But the school representatives will not be allowed to form a majority. Even the Supreme Council will have no decision-making power: the socialist government will have the final word.
Completing its siege, the socialist plan will cut off all public support or assistance to schools that refuse to cooperate. In order to survive, these schools will have to drastically increase their tuition charges. And in view of the growing tax burden that the regime is heaping upon the taxpayers, very few parents will be able to pay the tuition. The schools that submit will be required to provide free teaching and will be left completely dependent on the socialist government. "As long as there is one single broken window in a public school, we will not give a penny to private schools," threatened socialist leader Victorino Mayoral during the election campaign.
In Spite of the Climate of "Dialogue," Religious Organizations Feel Obliged to React
Both the powerful Spanish Federation of Religious (FERE) that includes priests, religious and nuns dedicated to education, and the Spanish Confederation of Educational Centers (CECE), which includes the majority of private school owners, have maintained an attitude of dialogue and collaboration with the PSOE on educational matters. This was admitted by Fr. Martinez Fuentes, president of the CECE, and Fr. Aquilino Bocos, president of FERE. The latter let it he understood that the entity over which he presides would be obliged to denounce possible abuses.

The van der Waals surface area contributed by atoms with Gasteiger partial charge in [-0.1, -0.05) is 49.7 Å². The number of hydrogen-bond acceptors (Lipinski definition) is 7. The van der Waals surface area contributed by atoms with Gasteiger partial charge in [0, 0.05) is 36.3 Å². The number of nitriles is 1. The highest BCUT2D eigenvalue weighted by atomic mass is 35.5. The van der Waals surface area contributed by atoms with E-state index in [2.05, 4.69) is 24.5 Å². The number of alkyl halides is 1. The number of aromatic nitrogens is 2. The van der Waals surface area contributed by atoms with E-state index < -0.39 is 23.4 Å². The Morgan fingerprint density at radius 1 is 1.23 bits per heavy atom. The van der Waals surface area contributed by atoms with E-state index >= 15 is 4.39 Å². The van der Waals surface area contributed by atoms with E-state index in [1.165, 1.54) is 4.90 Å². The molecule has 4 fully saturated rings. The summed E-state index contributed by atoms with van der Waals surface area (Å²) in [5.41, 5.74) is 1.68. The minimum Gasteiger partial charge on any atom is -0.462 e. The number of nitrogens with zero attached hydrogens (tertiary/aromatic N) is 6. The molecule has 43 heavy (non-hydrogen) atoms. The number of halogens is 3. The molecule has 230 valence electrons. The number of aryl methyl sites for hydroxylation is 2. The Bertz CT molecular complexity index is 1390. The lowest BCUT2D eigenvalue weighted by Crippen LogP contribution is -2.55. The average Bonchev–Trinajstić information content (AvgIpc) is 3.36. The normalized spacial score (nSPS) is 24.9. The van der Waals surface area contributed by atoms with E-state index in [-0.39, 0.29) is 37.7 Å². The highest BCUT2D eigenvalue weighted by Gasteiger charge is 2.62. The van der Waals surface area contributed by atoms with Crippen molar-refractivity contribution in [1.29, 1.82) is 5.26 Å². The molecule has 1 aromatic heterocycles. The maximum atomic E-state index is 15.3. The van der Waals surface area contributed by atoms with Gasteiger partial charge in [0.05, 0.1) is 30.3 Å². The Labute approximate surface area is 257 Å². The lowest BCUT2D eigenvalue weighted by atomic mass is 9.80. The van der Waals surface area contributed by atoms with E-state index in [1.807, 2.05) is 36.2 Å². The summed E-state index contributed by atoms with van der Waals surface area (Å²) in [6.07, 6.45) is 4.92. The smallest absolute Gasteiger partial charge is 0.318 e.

The two organizations, while trying to keep up a dialogue with the Socialist Party, made declarations along this line when the shocking news of the proposed reform became known to the public.
The Spanish Conference of Bishops, in its 38th Plenary Assembly, issued a statement on the matter. In a bland language hardly proportional to the grave risk to which the Catholic schools are subjected by virtue of the educational reform, the Spanish Hierarchy pointed out that the plan fails to offer guarantees for private schools as regards: 1) The preservation of the autonomy and identity of this kind of educational institution; 2) the preservation of the owners' authority.
In their document, the bishops also lament the design of imposing a political model on the schools.
Both FERE and CECE made doctrinal criticisms denouncing the self-managing character of the proposed reform.
Demonstrations of Protest and the Arrogant Attitude of the PSOE
Other organizations have also denounced the self-managing basis of the plan: 1) the opposition in the Spanish Cortes; the Federation of Independent Teachers Unions (FSIE), the Catholic Confederation of Parents and Students Associations, and specialized private publications.